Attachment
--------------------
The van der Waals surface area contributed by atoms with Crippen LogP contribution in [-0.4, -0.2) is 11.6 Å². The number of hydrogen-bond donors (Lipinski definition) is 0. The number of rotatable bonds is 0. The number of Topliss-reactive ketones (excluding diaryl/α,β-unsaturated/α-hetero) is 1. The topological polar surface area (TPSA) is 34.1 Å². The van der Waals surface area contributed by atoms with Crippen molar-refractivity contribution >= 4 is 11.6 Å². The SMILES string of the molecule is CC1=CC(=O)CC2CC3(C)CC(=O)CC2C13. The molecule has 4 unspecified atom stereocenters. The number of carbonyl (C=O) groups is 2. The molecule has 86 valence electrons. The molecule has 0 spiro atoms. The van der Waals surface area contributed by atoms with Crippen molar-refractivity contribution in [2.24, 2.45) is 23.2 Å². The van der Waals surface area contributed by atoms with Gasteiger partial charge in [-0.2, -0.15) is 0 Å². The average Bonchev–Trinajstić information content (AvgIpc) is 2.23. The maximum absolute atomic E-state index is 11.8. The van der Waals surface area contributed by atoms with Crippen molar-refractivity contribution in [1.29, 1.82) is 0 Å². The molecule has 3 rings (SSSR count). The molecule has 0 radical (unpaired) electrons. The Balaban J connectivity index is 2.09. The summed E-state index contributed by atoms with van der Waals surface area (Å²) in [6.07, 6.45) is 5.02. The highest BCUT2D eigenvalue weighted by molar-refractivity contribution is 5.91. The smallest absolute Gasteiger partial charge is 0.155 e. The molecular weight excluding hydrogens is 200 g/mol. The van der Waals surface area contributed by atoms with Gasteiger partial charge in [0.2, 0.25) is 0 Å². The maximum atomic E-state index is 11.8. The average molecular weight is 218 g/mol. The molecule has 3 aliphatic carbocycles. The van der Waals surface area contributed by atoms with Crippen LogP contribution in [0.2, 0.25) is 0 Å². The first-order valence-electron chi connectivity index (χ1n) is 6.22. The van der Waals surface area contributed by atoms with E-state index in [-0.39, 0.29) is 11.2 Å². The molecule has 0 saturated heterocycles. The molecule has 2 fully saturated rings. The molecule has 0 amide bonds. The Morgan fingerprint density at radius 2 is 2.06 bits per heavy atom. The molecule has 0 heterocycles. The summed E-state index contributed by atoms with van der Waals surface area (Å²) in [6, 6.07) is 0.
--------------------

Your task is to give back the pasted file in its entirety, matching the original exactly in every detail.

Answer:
The van der Waals surface area contributed by atoms with Crippen LogP contribution in [-0.4, -0.2) is 11.6 Å². The number of hydrogen-bond donors (Lipinski definition) is 0. The number of rotatable bonds is 0. The number of Topliss-reactive ketones (excluding diaryl/α,β-unsaturated/α-hetero) is 1. The topological polar surface area (TPSA) is 34.1 Å². The van der Waals surface area contributed by atoms with Crippen molar-refractivity contribution >= 4 is 11.6 Å². The SMILES string of the molecule is CC1=CC(=O)CC2CC3(C)CC(=O)CC2C13. The molecule has 4 unspecified atom stereocenters. The number of carbonyl (C=O) groups is 2. The molecule has 86 valence electrons. The molecule has 0 spiro atoms. The van der Waals surface area contributed by atoms with Crippen molar-refractivity contribution in [2.24, 2.45) is 23.2 Å². The van der Waals surface area contributed by atoms with Gasteiger partial charge in [-0.2, -0.15) is 0 Å². The average Bonchev–Trinajstić information content (AvgIpc) is 2.23. The maximum absolute atomic E-state index is 11.8. The van der Waals surface area contributed by atoms with Crippen molar-refractivity contribution in [1.29, 1.82) is 0 Å². The molecule has 3 rings (SSSR count). The molecule has 0 radical (unpaired) electrons. The Balaban J connectivity index is 2.09. The summed E-state index contributed by atoms with van der Waals surface area (Å²) in [6.07, 6.45) is 5.02. The highest BCUT2D eigenvalue weighted by molar-refractivity contribution is 5.91. The smallest absolute Gasteiger partial charge is 0.155 e. The molecular weight excluding hydrogens is 200 g/mol. The van der Waals surface area contributed by atoms with Gasteiger partial charge in [0.2, 0.25) is 0 Å². The maximum atomic E-state index is 11.8. The average molecular weight is 218 g/mol. The molecule has 3 aliphatic carbocycles. The van der Waals surface area contributed by atoms with Crippen LogP contribution in [0.2, 0.25) is 0 Å². The first-order valence-electron chi connectivity index (χ1n) is 6.22. The van der Waals surface area contributed by atoms with E-state index in [-0.39, 0.29) is 11.2 Å². The molecule has 0 saturated heterocycles. The molecule has 2 fully saturated rings. The molecule has 0 amide bonds. The Morgan fingerprint density at radius 2 is 2.06 bits per heavy atom. The molecule has 0 heterocycles. The summed E-state index contributed by atoms with van der Waals surface area (Å²) in [6, 6.07) is 0.